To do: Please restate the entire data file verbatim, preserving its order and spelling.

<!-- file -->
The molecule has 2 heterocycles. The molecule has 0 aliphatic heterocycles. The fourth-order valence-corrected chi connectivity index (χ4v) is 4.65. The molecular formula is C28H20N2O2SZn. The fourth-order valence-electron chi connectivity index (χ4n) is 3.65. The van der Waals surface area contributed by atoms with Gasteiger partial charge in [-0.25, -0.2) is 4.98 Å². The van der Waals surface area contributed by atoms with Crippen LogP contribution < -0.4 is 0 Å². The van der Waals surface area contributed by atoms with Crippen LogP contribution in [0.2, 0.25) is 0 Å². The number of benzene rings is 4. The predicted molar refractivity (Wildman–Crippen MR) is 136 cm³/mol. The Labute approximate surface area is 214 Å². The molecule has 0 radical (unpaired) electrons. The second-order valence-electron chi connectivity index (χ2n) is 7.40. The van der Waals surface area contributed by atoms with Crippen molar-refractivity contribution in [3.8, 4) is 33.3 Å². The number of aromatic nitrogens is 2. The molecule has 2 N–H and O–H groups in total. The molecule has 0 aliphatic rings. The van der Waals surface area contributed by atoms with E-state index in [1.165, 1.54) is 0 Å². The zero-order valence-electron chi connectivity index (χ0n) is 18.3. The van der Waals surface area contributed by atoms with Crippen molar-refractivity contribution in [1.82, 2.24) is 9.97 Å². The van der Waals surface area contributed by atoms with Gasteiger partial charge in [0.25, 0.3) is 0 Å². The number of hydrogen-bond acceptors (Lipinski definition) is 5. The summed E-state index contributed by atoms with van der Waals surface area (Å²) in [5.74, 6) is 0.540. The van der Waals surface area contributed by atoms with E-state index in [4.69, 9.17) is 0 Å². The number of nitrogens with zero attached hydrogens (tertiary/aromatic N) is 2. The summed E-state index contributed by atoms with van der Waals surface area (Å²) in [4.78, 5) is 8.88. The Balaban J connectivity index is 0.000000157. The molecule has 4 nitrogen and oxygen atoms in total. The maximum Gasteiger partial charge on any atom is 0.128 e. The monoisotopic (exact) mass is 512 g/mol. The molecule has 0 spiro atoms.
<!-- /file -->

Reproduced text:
The molecule has 2 heterocycles. The molecule has 0 aliphatic heterocycles. The fourth-order valence-corrected chi connectivity index (χ4v) is 4.65. The molecular formula is C28H20N2O2SZn. The fourth-order valence-electron chi connectivity index (χ4n) is 3.65. The van der Waals surface area contributed by atoms with Gasteiger partial charge in [-0.25, -0.2) is 4.98 Å². The van der Waals surface area contributed by atoms with Crippen LogP contribution < -0.4 is 0 Å². The van der Waals surface area contributed by atoms with Crippen LogP contribution in [0.2, 0.25) is 0 Å². The number of benzene rings is 4. The predicted molar refractivity (Wildman–Crippen MR) is 136 cm³/mol. The Labute approximate surface area is 214 Å². The molecule has 0 radical (unpaired) electrons. The second-order valence-electron chi connectivity index (χ2n) is 7.40. The van der Waals surface area contributed by atoms with Crippen molar-refractivity contribution in [3.8, 4) is 33.3 Å². The number of aromatic nitrogens is 2. The molecule has 2 N–H and O–H groups in total. The molecule has 0 aliphatic rings. The van der Waals surface area contributed by atoms with E-state index in [1.165, 1.54) is 0 Å². The zero-order valence-electron chi connectivity index (χ0n) is 18.3. The van der Waals surface area contributed by atoms with Crippen molar-refractivity contribution in [1.82, 2.24) is 9.97 Å². The van der Waals surface area contributed by atoms with Gasteiger partial charge in [0.25, 0.3) is 0 Å². The number of hydrogen-bond acceptors (Lipinski definition) is 5. The summed E-state index contributed by atoms with van der Waals surface area (Å²) in [5.74, 6) is 0.540. The van der Waals surface area contributed by atoms with E-state index in [4.69, 9.17) is 0 Å². The number of nitrogens with zero attached hydrogens (tertiary/aromatic N) is 2. The summed E-state index contributed by atoms with van der Waals surface area (Å²) in [4.78, 5) is 8.88. The Balaban J connectivity index is 0.000000157. The molecule has 4 nitrogen and oxygen atoms in total. The maximum Gasteiger partial charge on any atom is 0.128 e. The monoisotopic (exact) mass is 512 g/mol. The molecule has 0 spiro atoms.